Tuscany Decorating Pictures - Horse Decor For Kids.
Tuscany Decorating Pictures
(decorate) deck: be beautiful to look at; "Flowers adorned the tables everywhere"
(decorate) award a mark of honor, such as a medal, to; "He was decorated for his services in the military"
Confer an award or medal on (a member of the armed forces)
Provide (a room or building) with a color scheme, paint, wallpaper, etc
Make (something) look more attractive by adding ornament to it
(decorate) make more attractive by adding ornament, colour, etc.; "Decorate the room for the party"; "beautify yourself for the special day"
(picture) visualize: imagine; conceive of; see in one's mind; "I can't see him on horseback!"; "I can see what will happen"; "I can see a risk in this strategy"
Form a mental image of
Represent (someone or something) in a photograph or picture
Describe (someone or something) in a certain way
(picture) a visual representation (of an object or scene or person or abstraction) produced on a surface; "they showed us the pictures of their wedding"; "a movie is a series of images projected so rapidly that the eye integrates them"
(pictural) pictorial: pertaining to or consisting of pictures; "pictorial perspective"; "pictorial records"
a region in central Italy
(tuscan) of or relating to or characteristic of Tuscany or its people
A region in west central Italy, on the Ligurian Sea; capital, Florence
(tuscan) a dialect of Italian spoken in Tuscany (especially Florence)
Morning Light Tuscany Framed Art Print by Nancy O''Toole, Image size: 8.12"" x 8.12""
Canadian Artist Nancy O''Toole captures the changing light of a Tuscan day. From the golden glow of open fields to the shadows under cypress trees, her Impressionistic renderings of the Italian countryside are perfect examples of her signature landscape style. Artist: Nancy O''Toole Title: Morning Light Tuscany Framed Art Print Frame: 1 3/4"" Black with Embossed Inner Gold Detail Mat: monastery/pure white Image Dimensions: 8.12 in. W x 8.12 in. H Outside Frame Dimensions: 18.23 in. W x 18.23 in. H Visit our Amanti Art storefront for a wide variety of top quality framed art prints, canvas, mirrors and more.
About Chiesa di Santa Maria della Spina[Eng. The Church of Santa Maria della Spina]
The small Church of Santa Maria della Spina is a remarkable example of Pisan Gothic. It was built in 1230 on the banks of the river Arno next to an important bridge, called Ponte Novo, that used to join the streets Santa Maria and Sant’Antonio. The bridge was destroyed during the 15th century and was never rebuilt. Being the church close to the bridge, it was given the name of Santa Maria de Pontenovo, changed in 1333 to Santa Maria della Spina, when it preserved the reliquary of a thorn of the Saviour’s crown (spina = thorn). Today the reliquary is in the church of Santa Chiara.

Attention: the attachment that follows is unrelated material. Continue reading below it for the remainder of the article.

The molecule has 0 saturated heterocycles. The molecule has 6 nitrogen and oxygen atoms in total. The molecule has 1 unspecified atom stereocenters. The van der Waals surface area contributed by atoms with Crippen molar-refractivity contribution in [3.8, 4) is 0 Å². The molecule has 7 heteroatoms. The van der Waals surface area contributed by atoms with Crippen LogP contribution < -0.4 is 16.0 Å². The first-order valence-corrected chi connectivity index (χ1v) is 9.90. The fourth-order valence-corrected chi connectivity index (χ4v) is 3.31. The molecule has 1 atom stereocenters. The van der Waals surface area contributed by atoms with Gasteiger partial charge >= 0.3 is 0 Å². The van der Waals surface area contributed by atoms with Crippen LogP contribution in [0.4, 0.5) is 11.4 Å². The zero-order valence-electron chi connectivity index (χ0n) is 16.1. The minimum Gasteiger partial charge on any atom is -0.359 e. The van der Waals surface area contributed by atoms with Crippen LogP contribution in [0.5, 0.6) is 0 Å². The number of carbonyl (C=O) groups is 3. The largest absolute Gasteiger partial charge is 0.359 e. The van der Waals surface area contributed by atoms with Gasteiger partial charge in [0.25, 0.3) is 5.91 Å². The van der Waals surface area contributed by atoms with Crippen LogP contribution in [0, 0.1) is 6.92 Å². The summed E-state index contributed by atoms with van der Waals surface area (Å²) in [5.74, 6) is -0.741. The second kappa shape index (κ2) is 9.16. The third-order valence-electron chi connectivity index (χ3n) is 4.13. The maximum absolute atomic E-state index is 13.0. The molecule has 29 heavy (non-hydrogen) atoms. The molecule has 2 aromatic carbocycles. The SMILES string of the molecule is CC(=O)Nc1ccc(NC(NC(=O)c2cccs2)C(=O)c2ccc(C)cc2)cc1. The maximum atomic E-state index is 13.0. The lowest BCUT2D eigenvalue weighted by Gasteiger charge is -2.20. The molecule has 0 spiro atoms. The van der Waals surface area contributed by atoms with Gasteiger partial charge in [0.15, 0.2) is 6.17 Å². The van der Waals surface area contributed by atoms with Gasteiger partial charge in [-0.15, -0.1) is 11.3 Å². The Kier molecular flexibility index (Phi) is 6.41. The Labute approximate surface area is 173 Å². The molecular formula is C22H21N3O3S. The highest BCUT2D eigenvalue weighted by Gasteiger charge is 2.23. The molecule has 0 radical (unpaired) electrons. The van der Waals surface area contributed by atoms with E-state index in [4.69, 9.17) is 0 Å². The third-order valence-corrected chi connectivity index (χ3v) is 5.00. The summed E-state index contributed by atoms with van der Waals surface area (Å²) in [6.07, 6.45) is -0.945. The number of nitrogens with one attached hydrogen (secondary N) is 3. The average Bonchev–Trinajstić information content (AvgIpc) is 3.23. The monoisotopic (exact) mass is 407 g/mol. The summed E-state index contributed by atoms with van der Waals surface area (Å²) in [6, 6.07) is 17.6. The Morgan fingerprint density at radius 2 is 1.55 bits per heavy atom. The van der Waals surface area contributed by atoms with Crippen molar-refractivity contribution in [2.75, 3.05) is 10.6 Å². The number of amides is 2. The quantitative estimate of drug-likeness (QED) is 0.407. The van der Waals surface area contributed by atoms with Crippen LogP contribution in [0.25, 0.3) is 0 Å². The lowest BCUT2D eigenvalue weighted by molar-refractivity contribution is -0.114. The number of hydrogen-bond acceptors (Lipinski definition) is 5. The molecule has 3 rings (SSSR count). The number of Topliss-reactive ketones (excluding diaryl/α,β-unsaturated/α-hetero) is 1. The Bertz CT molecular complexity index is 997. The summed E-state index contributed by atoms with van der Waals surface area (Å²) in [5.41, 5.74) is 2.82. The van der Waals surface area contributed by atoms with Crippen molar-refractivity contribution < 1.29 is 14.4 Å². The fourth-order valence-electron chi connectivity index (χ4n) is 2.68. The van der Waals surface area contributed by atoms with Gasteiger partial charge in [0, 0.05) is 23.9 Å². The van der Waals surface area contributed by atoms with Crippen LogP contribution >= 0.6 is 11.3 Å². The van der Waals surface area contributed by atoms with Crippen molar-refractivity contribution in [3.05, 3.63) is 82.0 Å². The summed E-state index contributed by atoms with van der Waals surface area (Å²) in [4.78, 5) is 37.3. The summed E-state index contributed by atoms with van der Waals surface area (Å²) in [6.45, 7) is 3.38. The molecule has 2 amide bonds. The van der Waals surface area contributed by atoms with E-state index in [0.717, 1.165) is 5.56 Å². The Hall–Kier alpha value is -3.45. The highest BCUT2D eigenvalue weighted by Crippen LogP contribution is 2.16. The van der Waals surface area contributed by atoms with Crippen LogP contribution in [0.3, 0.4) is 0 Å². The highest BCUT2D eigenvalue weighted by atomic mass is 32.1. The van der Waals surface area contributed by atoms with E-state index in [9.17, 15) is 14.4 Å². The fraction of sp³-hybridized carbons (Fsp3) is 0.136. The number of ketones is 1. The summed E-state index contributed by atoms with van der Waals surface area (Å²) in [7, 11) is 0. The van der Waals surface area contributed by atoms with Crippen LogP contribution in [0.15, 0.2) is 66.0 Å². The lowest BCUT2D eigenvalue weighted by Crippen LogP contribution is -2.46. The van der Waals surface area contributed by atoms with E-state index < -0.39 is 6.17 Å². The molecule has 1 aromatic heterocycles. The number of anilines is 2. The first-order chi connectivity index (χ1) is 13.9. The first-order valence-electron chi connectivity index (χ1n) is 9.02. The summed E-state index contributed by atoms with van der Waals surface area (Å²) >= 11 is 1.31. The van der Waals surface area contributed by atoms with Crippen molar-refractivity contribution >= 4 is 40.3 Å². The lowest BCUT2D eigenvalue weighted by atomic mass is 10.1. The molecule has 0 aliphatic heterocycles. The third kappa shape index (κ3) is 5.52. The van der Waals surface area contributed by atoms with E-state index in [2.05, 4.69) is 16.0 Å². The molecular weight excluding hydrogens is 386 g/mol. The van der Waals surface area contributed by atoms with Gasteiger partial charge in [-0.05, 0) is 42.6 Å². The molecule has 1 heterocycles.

Originally the building was a small oratory constituted by a loggia. In 1322, due to the interest of the Commune of Pisa, the works to enlarge it began; they were finished about fifty years later, under the supervision of the Pisan architect and sculptor Lupo di Francesco. The vicinity to the river has always determined a constant threat to the stability of the church. In fact, as attested by numerous documents, from the 15th century the church underwent many restorations aimed at repairing the damages from the subsiding of the ground and at consolidating the architectural structures. However, the most radical intervention was carried out in 1871, when the whole building was completely dismantled and rebuilt on a level about one meter higher. On this occasion, many statues were removed and replaced by copies, while the sacristy was lost. The result was that the church was altered in its proportions and shape.
The small church of Santa Maria della Spina is a remarkable example of Pisan Gothic. It was built in 1230 on the banks of the river Arno next to an important bridge, called Ponte Novo, which used to join the streets Santa Maria and Sant’Antonio. The bridge was destroyed during the 15th century and was never rebuilt. Being the church close to the bridge, it was given the name of Santa Maria de Pontenovo, changed in 1333 to Santa Maria della Spina, when it preserved the reliquary of a thorn of the Saviour’s crown (spina = thorn). Today the reliquary is in the church of Santa Chiara.